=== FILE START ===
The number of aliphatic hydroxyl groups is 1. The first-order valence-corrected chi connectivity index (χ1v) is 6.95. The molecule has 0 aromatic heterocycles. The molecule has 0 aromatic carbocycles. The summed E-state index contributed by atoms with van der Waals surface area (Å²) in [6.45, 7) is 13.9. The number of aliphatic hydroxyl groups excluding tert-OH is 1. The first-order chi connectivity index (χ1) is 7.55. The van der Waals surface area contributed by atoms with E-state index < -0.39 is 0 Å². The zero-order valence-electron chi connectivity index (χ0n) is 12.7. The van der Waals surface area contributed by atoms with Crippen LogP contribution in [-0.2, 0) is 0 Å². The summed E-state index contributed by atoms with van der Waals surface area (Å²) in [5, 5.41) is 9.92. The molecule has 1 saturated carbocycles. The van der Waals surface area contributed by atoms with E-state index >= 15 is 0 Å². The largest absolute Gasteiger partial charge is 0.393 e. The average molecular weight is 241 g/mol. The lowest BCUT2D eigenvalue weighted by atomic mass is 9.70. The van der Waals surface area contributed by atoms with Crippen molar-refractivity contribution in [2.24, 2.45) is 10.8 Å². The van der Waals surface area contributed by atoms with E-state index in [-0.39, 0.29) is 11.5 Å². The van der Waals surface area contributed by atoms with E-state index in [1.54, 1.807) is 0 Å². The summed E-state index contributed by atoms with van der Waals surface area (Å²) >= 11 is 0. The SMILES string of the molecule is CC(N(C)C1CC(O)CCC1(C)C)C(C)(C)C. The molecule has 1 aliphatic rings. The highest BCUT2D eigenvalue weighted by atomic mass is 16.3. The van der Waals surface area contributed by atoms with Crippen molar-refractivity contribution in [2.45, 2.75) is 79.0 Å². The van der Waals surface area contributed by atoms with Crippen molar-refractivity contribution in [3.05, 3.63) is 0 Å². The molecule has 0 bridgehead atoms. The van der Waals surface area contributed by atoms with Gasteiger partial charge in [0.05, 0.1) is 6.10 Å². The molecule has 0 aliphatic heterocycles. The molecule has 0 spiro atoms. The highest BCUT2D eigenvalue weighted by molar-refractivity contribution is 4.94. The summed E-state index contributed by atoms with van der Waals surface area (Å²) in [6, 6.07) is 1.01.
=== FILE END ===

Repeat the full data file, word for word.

The number of aliphatic hydroxyl groups is 1. The first-order valence-corrected chi connectivity index (χ1v) is 6.95. The molecule has 0 aromatic heterocycles. The molecule has 0 aromatic carbocycles. The summed E-state index contributed by atoms with van der Waals surface area (Å²) in [6.45, 7) is 13.9. The number of aliphatic hydroxyl groups excluding tert-OH is 1. The first-order chi connectivity index (χ1) is 7.55. The van der Waals surface area contributed by atoms with E-state index < -0.39 is 0 Å². The zero-order valence-electron chi connectivity index (χ0n) is 12.7. The van der Waals surface area contributed by atoms with Crippen LogP contribution in [-0.2, 0) is 0 Å². The summed E-state index contributed by atoms with van der Waals surface area (Å²) in [5, 5.41) is 9.92. The molecule has 1 saturated carbocycles. The van der Waals surface area contributed by atoms with E-state index >= 15 is 0 Å². The largest absolute Gasteiger partial charge is 0.393 e. The average molecular weight is 241 g/mol. The lowest BCUT2D eigenvalue weighted by atomic mass is 9.70. The van der Waals surface area contributed by atoms with Crippen molar-refractivity contribution in [2.24, 2.45) is 10.8 Å². The van der Waals surface area contributed by atoms with E-state index in [-0.39, 0.29) is 11.5 Å². The van der Waals surface area contributed by atoms with E-state index in [1.54, 1.807) is 0 Å². The summed E-state index contributed by atoms with van der Waals surface area (Å²) >= 11 is 0. The SMILES string of the molecule is CC(N(C)C1CC(O)CCC1(C)C)C(C)(C)C. The molecule has 1 aliphatic rings. The highest BCUT2D eigenvalue weighted by atomic mass is 16.3. The van der Waals surface area contributed by atoms with Crippen molar-refractivity contribution in [2.45, 2.75) is 79.0 Å². The van der Waals surface area contributed by atoms with Crippen molar-refractivity contribution in [3.05, 3.63) is 0 Å². The molecule has 0 bridgehead atoms. The van der Waals surface area contributed by atoms with Gasteiger partial charge in [0.05, 0.1) is 6.10 Å². The molecule has 0 aliphatic heterocycles. The molecule has 0 spiro atoms. The highest BCUT2D eigenvalue weighted by molar-refractivity contribution is 4.94. The summed E-state index contributed by atoms with van der Waals surface area (Å²) in [6, 6.07) is 1.01.